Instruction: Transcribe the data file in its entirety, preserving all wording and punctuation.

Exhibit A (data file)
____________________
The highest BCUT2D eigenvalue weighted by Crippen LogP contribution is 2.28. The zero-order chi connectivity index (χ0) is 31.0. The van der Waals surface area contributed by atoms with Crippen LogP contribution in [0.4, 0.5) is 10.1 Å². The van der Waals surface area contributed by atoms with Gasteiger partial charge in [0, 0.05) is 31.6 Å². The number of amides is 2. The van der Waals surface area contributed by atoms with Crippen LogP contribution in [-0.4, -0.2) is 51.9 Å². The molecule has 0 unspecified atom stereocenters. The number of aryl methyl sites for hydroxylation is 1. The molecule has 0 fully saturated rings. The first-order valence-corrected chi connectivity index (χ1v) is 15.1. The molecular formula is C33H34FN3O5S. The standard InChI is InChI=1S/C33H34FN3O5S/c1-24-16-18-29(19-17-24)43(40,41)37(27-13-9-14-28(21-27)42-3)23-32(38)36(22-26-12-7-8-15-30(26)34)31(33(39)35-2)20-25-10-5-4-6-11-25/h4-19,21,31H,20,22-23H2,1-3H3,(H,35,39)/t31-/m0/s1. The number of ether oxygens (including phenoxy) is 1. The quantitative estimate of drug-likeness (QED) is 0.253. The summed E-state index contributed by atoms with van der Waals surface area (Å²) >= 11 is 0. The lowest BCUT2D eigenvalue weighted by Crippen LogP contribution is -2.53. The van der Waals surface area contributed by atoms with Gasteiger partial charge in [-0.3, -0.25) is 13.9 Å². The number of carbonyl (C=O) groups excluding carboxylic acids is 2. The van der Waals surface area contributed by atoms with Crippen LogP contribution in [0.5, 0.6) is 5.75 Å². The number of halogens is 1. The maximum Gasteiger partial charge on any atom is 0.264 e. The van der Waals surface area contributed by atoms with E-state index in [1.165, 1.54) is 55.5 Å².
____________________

The highest BCUT2D eigenvalue weighted by Crippen LogP contribution is 2.28. The zero-order chi connectivity index (χ0) is 31.0. The van der Waals surface area contributed by atoms with Crippen LogP contribution in [0.4, 0.5) is 10.1 Å². The van der Waals surface area contributed by atoms with Gasteiger partial charge in [0, 0.05) is 31.6 Å². The number of amides is 2. The van der Waals surface area contributed by atoms with Crippen LogP contribution in [-0.4, -0.2) is 51.9 Å². The molecule has 0 unspecified atom stereocenters. The number of aryl methyl sites for hydroxylation is 1. The molecule has 0 fully saturated rings. The first-order valence-corrected chi connectivity index (χ1v) is 15.1. The molecular formula is C33H34FN3O5S. The standard InChI is InChI=1S/C33H34FN3O5S/c1-24-16-18-29(19-17-24)43(40,41)37(27-13-9-14-28(21-27)42-3)23-32(38)36(22-26-12-7-8-15-30(26)34)31(33(39)35-2)20-25-10-5-4-6-11-25/h4-19,21,31H,20,22-23H2,1-3H3,(H,35,39)/t31-/m0/s1. The number of ether oxygens (including phenoxy) is 1. The quantitative estimate of drug-likeness (QED) is 0.253. The summed E-state index contributed by atoms with van der Waals surface area (Å²) >= 11 is 0. The lowest BCUT2D eigenvalue weighted by Crippen LogP contribution is -2.53. The van der Waals surface area contributed by atoms with Gasteiger partial charge in [-0.3, -0.25) is 13.9 Å². The number of carbonyl (C=O) groups excluding carboxylic acids is 2. The van der Waals surface area contributed by atoms with Crippen LogP contribution in [0.5, 0.6) is 5.75 Å². The number of halogens is 1. The maximum Gasteiger partial charge on any atom is 0.264 e. The van der Waals surface area contributed by atoms with E-state index in [1.165, 1.54) is 55.5 Å².